Exploring cultures and communities – the slow way

Dubno is ordered, a place that sits snug in the Ikva valley. Kremenetz is different. Join Jenny Robertson as she guides us through small-town Volhynia, a region of western Ukraine that lies well off the regular tourist trails.

article summary —

Have you ever heard of Volhynia? Perhaps not. Head east from Zamosc in Poland (featured elsewhere in this issue) and you cannot miss Volhynia. The main road runs due east through villages with domed churches and abandoned Jewish cemeteries. Eventually it reaches the River Bug. The border! Frontiers may have faded across much of Europe, but not here. Those who have luck on their side get over the bridge into Ukraine in just an hour or two. Others wait much longer.

Volhynia is Ukraine's northwest province: Poland to the west, Belarus to the north. Once part of Poland, Volhynia was in the nineteenth century a rural backwater of provincial Russia. Briefly reunited with Poland between the two World Wars, and then post-1945 assimilated into the Soviet Union, Volhynia is now part of an independent Ukraine. Yet while the Ukrainian city of Lviv, not so very far away to the south, pulls many travellers from afar, almost no tourists visit Volhynia.

The border bridge over the Bug connects Zosin in Poland with Ustyluh in Ukraine. Both places are no more than villages. But like chalk and cheese. A veneer of Polish modernity makes way for horses and carts as you slip over the river. Before the Russian Revolution, the composer Igor Stravinsky usually spent the summers at his family estate in Ustyluh. It was here that he composed, and it was in Ustyluh that Stravinsky first set eyes on his future wife, Katerina Nossenko. In Stravinsky's day, Ustyluh had a brickworks, a distillery and a dozen little factories. Now it has just a border post, young men who do deals on currency and all the trappings of rural Ukraine.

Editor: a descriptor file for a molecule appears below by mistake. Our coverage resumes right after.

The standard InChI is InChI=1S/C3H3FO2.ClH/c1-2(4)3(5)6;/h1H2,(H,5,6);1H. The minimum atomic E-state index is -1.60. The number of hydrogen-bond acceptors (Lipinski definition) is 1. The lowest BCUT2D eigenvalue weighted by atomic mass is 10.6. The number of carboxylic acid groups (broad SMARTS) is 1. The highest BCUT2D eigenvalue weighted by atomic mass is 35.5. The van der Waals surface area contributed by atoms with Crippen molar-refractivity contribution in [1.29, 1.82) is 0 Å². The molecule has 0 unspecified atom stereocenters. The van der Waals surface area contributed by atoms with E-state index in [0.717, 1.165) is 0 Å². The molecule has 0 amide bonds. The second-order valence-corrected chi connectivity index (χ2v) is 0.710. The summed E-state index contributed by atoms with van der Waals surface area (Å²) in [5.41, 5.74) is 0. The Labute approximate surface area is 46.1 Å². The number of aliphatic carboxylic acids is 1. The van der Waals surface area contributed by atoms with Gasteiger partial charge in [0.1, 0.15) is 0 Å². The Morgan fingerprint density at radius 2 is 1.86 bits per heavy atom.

Small wooden cottages are surrounded by gardens bright with flowers. People cultivate fields in back-breaking but ecologically friendly ways. Horses pull long wooden carts. Sometimes just one horse, sometimes a pair. The farmer drives. His wife in her coloured headscarf sits stolidly beside him.

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Jenny Robertson has lived in Russia, Poland and Ukraine. Her books include 'A Season in St Petersburg' (Lion Publishing) and 'Don't go to Uncle's Wedding - Voices from the Warsaw Ghetto' (Azure/SPCK).

This article was published in hidden europe 19.